Monday, October 8, 2012

farm equipment in the grass

Well, I'm 36.  The morning started cold.  A hard frost sat on the grass.  Lasted till about ten.  I took my computer onto the terrace around 8:00 to read some birthday e-mails.  I bundled up.  I sat on my hands while I read.  My hot coffee turned cold in about a minute.  Rose Mary called to me, Jono, can you please come inside.  This was around 8:30.  Her tone of voice made me wonder, for one split second, if I'd done something very wrong.  Oh right, I thought, It's my birthday.  Stan and Rose Mary were in the kitchen.  My week's pay was on the table.  Cash.  So were a couple small birthday presents, wrapped in tissue paper.  The granola and yogurt were also on the table.  They're always on the table in the morning.  It would be like the place had been nuked if they were not there.  I opened my presents: a miniature head lamp and a compass.  To help you navigate the labyrinths of middle age, Stan said.  So that's what you were doing in R.E.I., I said.  I remembered that they'd excused themselves from our stand at the market in Santa Fe last Saturday to walk to R.E.I., which is near the market.  But am I really middle aged?  And is middle age really full of labyrinths?  My 36th birthday started on frost, but by noon I was in shorts.  

One of the things that I really love about this place is all the farm equipment that is laying around in the grass.  Most of it is near the chicken coop.  Some of it looks like it doesn't get used all that often, but I couldn't really say for sure.  I don't live here year round, so I don't know which pieces of equipment are used when or for what.  They are colorful pieces of metal that don't need to serve any purpose to cheer me up.  Though I was not in a bad mood today at all.  I was in a great mood.  I was cooking butternut squash soup.  I had the day off from farming.  We all had the day off from farming.  I could walk around the fields and look at them with an eye detached from labor.  I took a break from my birthday dinner preparations and wandered into the fields with my camera.  This farm equipment sitting in the grass is detached from labor too.  

These things are tractor attachments.  I know that.  The blue one looks important.  It looks like something gets fed into the top of it.  Come to think of it, both of these attachments look important.  They're not buried as heavily under weeds as some of the other attachments are.  It's a lot of fun to look at a tractor attachment at rest and wonder what it does.  It's great to enjoy a tractor attachment in the grass for no more than what it looks like.  I've been responding to a lot of e-mails since I've been here, and one comes to mind.  About farming I wrote that one needs to remember that the country is a very nice office.  Instead of fax machines and phones, you hear birds thrumming their wings in the bushes; instead of toner from the copy machine, you get dirt on your hands and underneath your nails; and on cold mornings you can pluck a cold, ripe apple from the tree.  The apple tree is the farmer's break room.  Cool mornings are his mini fridge.  For the aesthete, and for those of us who really love to be in tune with our senses, farming is rich work.  Even the bits of machinery in repose offer their rewards.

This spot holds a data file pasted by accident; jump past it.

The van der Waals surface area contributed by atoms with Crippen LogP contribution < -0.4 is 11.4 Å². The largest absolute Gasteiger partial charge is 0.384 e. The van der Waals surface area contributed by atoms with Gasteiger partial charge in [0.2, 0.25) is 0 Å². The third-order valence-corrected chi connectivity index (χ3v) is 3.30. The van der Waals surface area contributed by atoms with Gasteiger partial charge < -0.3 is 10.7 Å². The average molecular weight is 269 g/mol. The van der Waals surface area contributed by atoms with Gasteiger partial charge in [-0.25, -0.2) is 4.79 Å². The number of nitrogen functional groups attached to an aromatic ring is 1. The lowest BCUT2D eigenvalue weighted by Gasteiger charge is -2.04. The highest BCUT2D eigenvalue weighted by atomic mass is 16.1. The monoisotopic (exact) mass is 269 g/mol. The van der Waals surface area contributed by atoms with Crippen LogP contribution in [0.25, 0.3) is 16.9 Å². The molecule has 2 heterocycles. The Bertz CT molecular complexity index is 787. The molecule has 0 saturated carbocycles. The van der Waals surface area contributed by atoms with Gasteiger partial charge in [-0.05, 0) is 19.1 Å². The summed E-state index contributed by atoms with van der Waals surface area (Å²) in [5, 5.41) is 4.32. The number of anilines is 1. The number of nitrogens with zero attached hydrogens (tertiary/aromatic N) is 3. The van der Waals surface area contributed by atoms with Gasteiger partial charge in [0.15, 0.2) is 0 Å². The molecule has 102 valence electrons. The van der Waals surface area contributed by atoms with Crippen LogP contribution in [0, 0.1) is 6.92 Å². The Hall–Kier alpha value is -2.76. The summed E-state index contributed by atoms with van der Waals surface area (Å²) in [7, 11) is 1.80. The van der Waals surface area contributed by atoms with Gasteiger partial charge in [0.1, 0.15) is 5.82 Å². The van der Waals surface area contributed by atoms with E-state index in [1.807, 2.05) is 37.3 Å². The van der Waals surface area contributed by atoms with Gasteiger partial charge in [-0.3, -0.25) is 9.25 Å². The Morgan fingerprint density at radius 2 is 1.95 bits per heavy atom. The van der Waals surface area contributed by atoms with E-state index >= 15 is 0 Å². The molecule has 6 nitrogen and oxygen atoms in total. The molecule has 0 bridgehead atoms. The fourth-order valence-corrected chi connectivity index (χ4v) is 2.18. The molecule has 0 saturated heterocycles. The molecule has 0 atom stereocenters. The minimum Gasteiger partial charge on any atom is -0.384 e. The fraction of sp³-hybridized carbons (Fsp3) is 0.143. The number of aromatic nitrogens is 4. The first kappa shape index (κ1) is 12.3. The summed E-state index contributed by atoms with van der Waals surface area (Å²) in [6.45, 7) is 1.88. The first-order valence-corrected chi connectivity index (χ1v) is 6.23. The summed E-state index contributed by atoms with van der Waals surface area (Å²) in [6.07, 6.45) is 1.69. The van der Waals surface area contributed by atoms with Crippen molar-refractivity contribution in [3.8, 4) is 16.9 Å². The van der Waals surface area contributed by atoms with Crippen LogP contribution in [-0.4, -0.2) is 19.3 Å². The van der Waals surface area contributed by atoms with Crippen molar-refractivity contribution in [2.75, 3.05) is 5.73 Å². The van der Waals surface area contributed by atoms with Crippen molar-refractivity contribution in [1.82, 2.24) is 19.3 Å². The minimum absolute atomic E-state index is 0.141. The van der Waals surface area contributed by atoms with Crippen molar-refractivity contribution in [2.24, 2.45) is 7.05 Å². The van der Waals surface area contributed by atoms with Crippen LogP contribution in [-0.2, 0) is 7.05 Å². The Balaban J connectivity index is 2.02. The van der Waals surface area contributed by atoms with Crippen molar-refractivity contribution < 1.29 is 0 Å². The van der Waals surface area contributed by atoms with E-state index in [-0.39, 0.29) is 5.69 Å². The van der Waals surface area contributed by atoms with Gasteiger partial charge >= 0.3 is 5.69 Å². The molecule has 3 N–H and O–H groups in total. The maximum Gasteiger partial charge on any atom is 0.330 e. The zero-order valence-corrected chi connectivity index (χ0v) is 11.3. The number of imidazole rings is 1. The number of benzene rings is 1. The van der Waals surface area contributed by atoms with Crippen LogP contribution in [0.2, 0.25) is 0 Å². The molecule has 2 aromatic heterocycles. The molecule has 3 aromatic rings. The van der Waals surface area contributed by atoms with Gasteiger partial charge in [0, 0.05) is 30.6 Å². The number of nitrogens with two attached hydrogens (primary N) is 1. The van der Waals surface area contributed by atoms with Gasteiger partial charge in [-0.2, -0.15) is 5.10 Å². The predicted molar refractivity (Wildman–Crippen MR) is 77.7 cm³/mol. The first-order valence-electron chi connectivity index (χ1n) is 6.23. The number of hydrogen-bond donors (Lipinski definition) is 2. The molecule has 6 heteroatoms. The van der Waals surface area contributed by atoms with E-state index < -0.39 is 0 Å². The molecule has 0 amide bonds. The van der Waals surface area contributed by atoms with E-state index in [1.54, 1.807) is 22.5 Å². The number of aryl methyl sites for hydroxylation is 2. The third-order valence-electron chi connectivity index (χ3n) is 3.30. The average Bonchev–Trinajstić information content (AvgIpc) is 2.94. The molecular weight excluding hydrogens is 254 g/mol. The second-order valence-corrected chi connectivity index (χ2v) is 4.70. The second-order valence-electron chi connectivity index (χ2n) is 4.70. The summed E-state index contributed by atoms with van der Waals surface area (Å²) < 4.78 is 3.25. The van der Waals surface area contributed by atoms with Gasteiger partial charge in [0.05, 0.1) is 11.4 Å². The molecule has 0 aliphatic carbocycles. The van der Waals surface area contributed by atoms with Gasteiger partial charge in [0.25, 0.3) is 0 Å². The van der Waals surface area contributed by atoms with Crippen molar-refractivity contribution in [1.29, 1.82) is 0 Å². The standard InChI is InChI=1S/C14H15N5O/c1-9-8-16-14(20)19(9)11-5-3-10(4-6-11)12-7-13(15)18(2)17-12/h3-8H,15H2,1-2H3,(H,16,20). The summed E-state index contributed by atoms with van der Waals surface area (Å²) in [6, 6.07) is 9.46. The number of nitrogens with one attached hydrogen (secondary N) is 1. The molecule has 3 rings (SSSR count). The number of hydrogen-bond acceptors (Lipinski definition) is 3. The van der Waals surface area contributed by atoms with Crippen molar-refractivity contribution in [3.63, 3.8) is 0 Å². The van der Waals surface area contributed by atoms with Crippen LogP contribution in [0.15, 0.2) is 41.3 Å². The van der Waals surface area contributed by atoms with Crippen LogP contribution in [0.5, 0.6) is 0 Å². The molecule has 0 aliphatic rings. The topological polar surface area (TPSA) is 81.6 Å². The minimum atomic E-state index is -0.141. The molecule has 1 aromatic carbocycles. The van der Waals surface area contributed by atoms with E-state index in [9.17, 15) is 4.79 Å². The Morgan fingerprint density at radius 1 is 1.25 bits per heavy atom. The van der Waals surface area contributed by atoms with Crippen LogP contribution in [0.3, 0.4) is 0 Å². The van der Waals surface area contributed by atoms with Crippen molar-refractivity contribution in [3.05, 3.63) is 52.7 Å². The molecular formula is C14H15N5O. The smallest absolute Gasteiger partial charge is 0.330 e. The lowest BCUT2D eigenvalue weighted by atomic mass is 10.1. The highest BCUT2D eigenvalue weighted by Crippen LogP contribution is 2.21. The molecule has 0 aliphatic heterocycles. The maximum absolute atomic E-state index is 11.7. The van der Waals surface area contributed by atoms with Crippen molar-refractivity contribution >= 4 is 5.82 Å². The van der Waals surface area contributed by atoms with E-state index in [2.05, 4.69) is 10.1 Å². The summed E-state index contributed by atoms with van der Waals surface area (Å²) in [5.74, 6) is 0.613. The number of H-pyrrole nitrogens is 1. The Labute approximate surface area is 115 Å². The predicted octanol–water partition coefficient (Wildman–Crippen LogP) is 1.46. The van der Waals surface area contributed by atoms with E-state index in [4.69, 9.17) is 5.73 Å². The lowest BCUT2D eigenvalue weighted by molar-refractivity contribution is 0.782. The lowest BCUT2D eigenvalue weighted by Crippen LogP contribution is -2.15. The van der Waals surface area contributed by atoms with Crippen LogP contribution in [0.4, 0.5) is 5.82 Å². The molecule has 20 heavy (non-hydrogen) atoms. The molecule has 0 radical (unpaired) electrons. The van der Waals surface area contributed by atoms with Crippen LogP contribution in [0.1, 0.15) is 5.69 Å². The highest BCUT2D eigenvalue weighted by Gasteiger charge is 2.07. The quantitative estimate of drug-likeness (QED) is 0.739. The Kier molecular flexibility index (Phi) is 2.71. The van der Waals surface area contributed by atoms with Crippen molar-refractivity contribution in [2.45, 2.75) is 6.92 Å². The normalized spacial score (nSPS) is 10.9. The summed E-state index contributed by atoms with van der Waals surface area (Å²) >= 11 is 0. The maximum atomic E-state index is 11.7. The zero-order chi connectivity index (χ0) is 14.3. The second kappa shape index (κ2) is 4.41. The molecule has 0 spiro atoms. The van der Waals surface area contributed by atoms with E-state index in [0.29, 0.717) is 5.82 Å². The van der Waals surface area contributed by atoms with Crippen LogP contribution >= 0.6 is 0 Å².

I never did go and touch some of this metal, but I'm sure that it would have been cold despite the sun.  The sun is so far away—I don't know how far away it is, but it's far, and I've traveled around the sun 36 times now.  No matter where you are, it's something to celebrate your birthday away from home.  I like to navel gaze sometimes—have you heard?—and since it's my birthday I'm gonna do it.  When one is five or six, he doesn't think that he'll be writing about cold farm equipment in repose some thirty years down the line.  He probably doesn't think about much.  I have a few memories from those early years, but I certainly don't know much about what I thought.  I know a little.  On my 5th birthday, a neighbor asked me how I felt now that I was five.  I told her that I felt exactly as I did the day before.  She wasn't thrilled with my answer.  Birthdays are powerful and insignificant markers.  Growing up, I would never have guessed that I'd be here now.  My parents wouldn't have guessed it either.  But here I am.  A writer, I suppose, working on the farm of an older writer, two thousand miles away from home.  Strange?  Beautiful?  Inconsequential?  Who cares?

This equipment, I think, is done for.  I'm not sure if it's broken, but it's certainly trapped underneath a fallen tree.  If I could invent stories about all this equipment and not be beholden to any truth, or rather, if I could happen upon this farm and its equipment in the grass as a kind of visitor from another place and epoch, I could have so much fun and so many dreamy hours putting the story together.  I could ask, What happened here? And what was all this colorful metal used for?  There is a rusted out shovel that hangs on the living room wall here.  It's just the shovel, no handle.  It's bent and the metal is torn.  I asked Stan if that was the shovel he used in his tenure as Mayor Domo, and he said no.  He said that he'd found it in the river some years ago.  He said that he'd written a piece about it, a piece that wondered about its life and about who used it.  The story of a tool in repose.  We all are backward-looking sometimes, but we don't all write about it.  Thank goodness for those who write about it and write about it well.  On my 36th birthday, I am glad to be living with someone who writes about it really well, who has been writing about it really well for longer than I've been alive. 

1 comment:

Anonymous said...

Happy birthday, Jono. I'm 36 too. I love your writing so much.